Architecture students reconstruct former meth house
A group of fourth-year architecture students are refurbishing a former meth house in the Thomas Park-Avondale neighborhood in Muncie as a studio project.
The studio class is working with ecoREHAB, a local nonprofit that provides sustainable rehabilitation of housing and neighborhoods.
“The whole goal is to revitalize the community more so than to earn money,” said Taylor Sheppard, a senior architecture major.
1) Rehabilitating existing houses while promoting and following green and sustainable building practices. Completed ecoREHAB projects will be economically competitive with more traditional quality rehabilitation methods.
2) Providing an immersive learning experience for Ball State University students. Engage students with ecoREHAB and the City of Muncie in the planning, budgeting, administration and construction of these projects.
3) Establishing a design assistance center for private home owners and other nonprofit entities to get design and technical assistance in sustainable design, material and system strategies for the rehabilitation of existing houses.
4) Offering training outreach programs to communities, community development corporations and individuals on methods of integrating similar programs and lessons learned by ecoREHAB.
The house, located at 1215 W 10th St., will be the fifth house the architecture department has rehabilitated.
Sheppard said when the group first arrived at the house, it had already been gutted because they weren't allowed to go in until the meth residue was taken care of. The meth lab was located in the attic.
"It basically looked like a scary movie scene where squatters live," Sheppard said.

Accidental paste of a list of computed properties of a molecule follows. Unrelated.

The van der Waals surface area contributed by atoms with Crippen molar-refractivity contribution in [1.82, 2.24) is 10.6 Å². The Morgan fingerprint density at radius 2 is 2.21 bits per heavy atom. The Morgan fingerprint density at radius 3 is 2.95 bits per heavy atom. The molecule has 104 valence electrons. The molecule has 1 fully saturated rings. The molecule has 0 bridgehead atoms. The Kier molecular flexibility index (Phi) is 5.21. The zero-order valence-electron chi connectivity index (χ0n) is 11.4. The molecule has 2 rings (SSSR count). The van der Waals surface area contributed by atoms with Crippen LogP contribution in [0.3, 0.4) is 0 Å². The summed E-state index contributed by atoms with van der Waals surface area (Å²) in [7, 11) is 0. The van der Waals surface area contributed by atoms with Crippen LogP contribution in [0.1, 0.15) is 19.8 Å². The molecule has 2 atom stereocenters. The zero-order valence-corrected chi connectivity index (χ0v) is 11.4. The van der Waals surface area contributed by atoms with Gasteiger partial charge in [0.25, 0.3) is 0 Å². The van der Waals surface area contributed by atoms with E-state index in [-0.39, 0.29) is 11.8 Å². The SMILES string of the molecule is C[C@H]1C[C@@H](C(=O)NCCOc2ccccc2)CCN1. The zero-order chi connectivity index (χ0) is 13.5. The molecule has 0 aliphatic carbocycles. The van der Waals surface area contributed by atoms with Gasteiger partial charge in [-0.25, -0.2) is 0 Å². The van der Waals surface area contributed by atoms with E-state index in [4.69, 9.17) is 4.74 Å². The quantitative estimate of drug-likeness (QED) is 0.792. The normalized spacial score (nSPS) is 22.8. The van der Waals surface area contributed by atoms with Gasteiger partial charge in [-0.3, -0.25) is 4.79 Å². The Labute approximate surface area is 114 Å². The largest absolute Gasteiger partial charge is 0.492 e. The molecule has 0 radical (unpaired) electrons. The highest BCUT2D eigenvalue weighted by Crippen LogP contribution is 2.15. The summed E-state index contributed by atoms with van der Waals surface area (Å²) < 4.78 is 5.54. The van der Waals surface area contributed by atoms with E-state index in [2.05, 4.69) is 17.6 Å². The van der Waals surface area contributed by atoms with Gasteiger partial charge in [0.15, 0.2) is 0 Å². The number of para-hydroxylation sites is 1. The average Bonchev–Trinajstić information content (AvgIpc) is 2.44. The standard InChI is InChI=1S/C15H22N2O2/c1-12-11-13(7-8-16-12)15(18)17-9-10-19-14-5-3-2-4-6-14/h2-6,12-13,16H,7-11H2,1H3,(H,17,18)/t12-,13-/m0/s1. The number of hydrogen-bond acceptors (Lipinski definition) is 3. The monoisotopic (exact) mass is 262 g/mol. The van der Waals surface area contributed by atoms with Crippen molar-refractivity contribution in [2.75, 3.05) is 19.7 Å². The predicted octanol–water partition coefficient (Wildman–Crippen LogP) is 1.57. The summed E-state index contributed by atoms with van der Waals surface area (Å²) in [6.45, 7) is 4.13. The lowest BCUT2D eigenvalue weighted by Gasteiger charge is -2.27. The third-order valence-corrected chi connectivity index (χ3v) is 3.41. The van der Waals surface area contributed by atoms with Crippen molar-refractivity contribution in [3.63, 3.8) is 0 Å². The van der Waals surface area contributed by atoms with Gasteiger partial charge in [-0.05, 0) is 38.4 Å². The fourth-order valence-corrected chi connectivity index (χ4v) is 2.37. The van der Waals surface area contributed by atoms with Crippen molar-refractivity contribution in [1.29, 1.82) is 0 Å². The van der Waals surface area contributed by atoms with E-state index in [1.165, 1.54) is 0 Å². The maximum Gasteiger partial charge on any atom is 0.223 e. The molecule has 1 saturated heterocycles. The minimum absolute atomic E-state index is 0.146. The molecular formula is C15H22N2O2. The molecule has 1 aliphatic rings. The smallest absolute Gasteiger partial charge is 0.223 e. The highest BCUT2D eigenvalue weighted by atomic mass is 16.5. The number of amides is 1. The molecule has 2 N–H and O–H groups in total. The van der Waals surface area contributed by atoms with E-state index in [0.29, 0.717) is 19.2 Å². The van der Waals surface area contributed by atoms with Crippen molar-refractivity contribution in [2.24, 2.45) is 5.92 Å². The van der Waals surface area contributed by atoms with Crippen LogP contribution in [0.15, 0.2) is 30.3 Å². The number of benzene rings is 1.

The walls were all taken down and the windows were shattered.
Three months later, the ceilings are raised, drywall is up, and the subflooring is down. Sheppard said it looks like an actual house now.
"Walls have been built to show the future rooms of the home, so you can finally now see what will be in the house, where just a few weeks ago it looked like one large empty room," Sheppard said.
While the designated times for the studio are Monday, Wednesday and Friday 1 to 5 p.m., students put in more hours and sometimes find time to work Tuesdays, Thursdays and even Saturdays.
“The manual labor is a big difference because normally, none of us are actually doing anything and now we have to build stuff and dig stuff, it’s very different,” Sheppard said.
Senior architecture major Jacob Hurt said he has gained a better appreciation for building through the experience.
“It is one thing to put it down on paper, but then to actually have to build it is a completely new concept,” Hurt said.
Sheppard said the studio has a budget of $60,000 they received from the Ball Brothers Foundation and other donors.
One of the priorities of the studio is to create a sustainable house for future homeowners. They have been doing this through insulation and the weatherization of the doors and windows.
The two-bedroom house is expected to be completed by the end of the summer semester. Hurt said ecoREHAB is searching for an economically viable family to move in. The house is being built with materials and systems to keep monthly bills low.